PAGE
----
It is no exaggeration to say that the sector as we know it would not have been possible without Gerald’s vision, courage and determination. As the head of the South African office of Atlantic Philanthropies, Gerald was responsible for a major shift in the funding landscape, one that reinvigorated and forever altered our movement.
Remarkably, Gerald also found the time to write a novel, Ice in the Lungs, which was the joint winner of the 2005 EU Literary Award and to direct a landmark documentary, Property of the State: Gay Men in the Apartheid Military (2003).
When Gerald became part of the funding sector in the mid-1990s, very few donors were willing to support the then-nascent lesbian, gay, bisexual, transgender and intersex (LGBTI) movement. At the time, most regarded sexuality and gender rights as secondary to the “big” issues facing the new South Africa.
This attitude was mirrored in the politics of the day: in a country plagued by racial inequality, economic disparity and violence, the “gay and lesbian question” was viewed at best with suspicion and at worst with contempt and revulsion.
Gerald Kraak thought differently. He believed that South Africa’s transformation would not be possible unless all people – including LGBTI persons – could access their human and socio-economic rights. His broad vision for social justice encompassed all South Africans – from migrants and refugees to farm workers to activists fighting for freedom of information.
But Gerald did more than offer financial assistance to a fledgling movement: his foresight created space for a crucial transformation to take place. Through Gerald’s support, particularly after he joined Atlantic Philanthropies in the early 2000s, new organisations were able to emerge and existing groups were able to re-evaluate their approach.
The impact the funding Gerald provided is apparent in the new generation of black community leaders, specifically those from townships and rural areas, who came to the fore during this period.
In 2008, Gerald himself reflected on the shape of the LGBTI movement during the early years of our democracy: LGBTI organisations were concentrated in urban areas. They were typically strapped for cash, crisis-driven, run by small, committed activist staffs, and sometime lacked professional capacity to carry out their programmes and relied on one or two donors for support … More problematically, the public face of the community was largely white, male and middle class.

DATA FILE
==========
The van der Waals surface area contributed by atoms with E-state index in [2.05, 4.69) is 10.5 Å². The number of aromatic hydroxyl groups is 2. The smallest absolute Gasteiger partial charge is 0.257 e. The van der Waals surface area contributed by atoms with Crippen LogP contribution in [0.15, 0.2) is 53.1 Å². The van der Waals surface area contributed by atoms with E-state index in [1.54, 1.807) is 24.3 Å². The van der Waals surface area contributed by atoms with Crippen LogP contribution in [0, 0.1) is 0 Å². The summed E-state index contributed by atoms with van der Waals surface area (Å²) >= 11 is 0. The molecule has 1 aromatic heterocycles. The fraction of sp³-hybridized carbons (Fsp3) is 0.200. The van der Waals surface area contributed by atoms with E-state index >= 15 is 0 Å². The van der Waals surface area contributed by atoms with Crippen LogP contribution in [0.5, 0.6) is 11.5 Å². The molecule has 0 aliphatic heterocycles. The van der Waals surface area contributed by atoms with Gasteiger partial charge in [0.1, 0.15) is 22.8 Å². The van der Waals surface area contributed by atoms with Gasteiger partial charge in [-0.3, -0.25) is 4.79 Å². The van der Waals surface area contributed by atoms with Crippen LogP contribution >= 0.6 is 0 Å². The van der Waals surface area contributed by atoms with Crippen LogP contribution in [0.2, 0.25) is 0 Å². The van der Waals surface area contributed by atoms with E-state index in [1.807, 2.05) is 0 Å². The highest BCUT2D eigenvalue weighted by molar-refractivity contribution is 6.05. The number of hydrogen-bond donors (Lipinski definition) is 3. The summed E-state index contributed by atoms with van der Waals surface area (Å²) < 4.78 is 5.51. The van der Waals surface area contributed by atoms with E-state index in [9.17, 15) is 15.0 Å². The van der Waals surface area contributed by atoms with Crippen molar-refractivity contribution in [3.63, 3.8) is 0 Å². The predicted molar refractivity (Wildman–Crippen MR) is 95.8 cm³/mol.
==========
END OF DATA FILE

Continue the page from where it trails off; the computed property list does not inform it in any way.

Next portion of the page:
Gerald understood that this situation would not change without sustained and strategic investment. He recognised the need for organisations to be provided with a level of funding that allowed not only for programmatic activities, but also for growth and development. The ensuing support permitted the movement to reappraise its values and goals, and to begin working in a more strategic and co-ordinated fashion.
In his own words, Gerald described his approach as “less about an injection of cash into an impoverished sector than a synergy between targeted funding and imperatives within the movement itself”.
The significance of this approach, of funding according to strategic outcomes, is evident in the 2006 adoption of the Civil Union Act. Gerald played a crucial role in channelling funds towards the same-sex marriage cause, ultimately allowing for the advocacy campaign that made this historic moment possible.
Indeed, without the support of Atlantic Philanthropies, it is very unlikely that the Joint Working Group would have been able to undertake litigation or to successfully lobby the ANC leadership.
It is also through Gerald’s expansive vision that transgender and intersex struggles became included in the broader LGBTI agenda in South Africa. With his support, for the first time, transgender activists could formalise themselves and create strong organisations. This validation contributed towards shifting the transgender movement from the margins.
When Atlantic began its phased withdrawal from South Africa, Gerald acted to ensure sustainability of the movement. More than any other person, he was crucial in the establishment of the Other Foundation. In its first year, the fund has already demonstrated its commitment to advancing the rights of LGBTI people in Southern Africa. None of this would have been possible with Gerald’s tireless work. While the impact of Gerald’s vision is indisputable, he would be the first to argue that we still have a long way to go.
Over the last few years, Gerald continued to urge the LGTBI sector to build alliances with other movements and to engage strategically with political parties, trade unions and mainstream faiths. Such an approach, he argued, would highlight the connections between our struggles while also helping to increase visibility of our communities. For many organisations, this strategy has shaped our current and future activities.
There are very few LGBTI organisations that have not benefited from Gerald’s dream of a better world. It is because of his courage to support an overlooked sector that our movement exists in the form that it does.
Gerald’s refusal to take the easy approach, his insistence on allowing organisations to develop on their own terms, has left a lasting legacy on our movement and on South Africa. We still have a long road ahead in the struggle for sexuality and gender rights, but we are closer than ever to realising the freedoms of our Constitution.
We thank you, Gerald, for all that you have done to make this world a better place.
A luta continua!
A memorial service will be held in Johannesburg on November 1 and in Cape Town on November 6 or 7.
Anthony Manion is the director of Gay and Lesbian Memory in Action.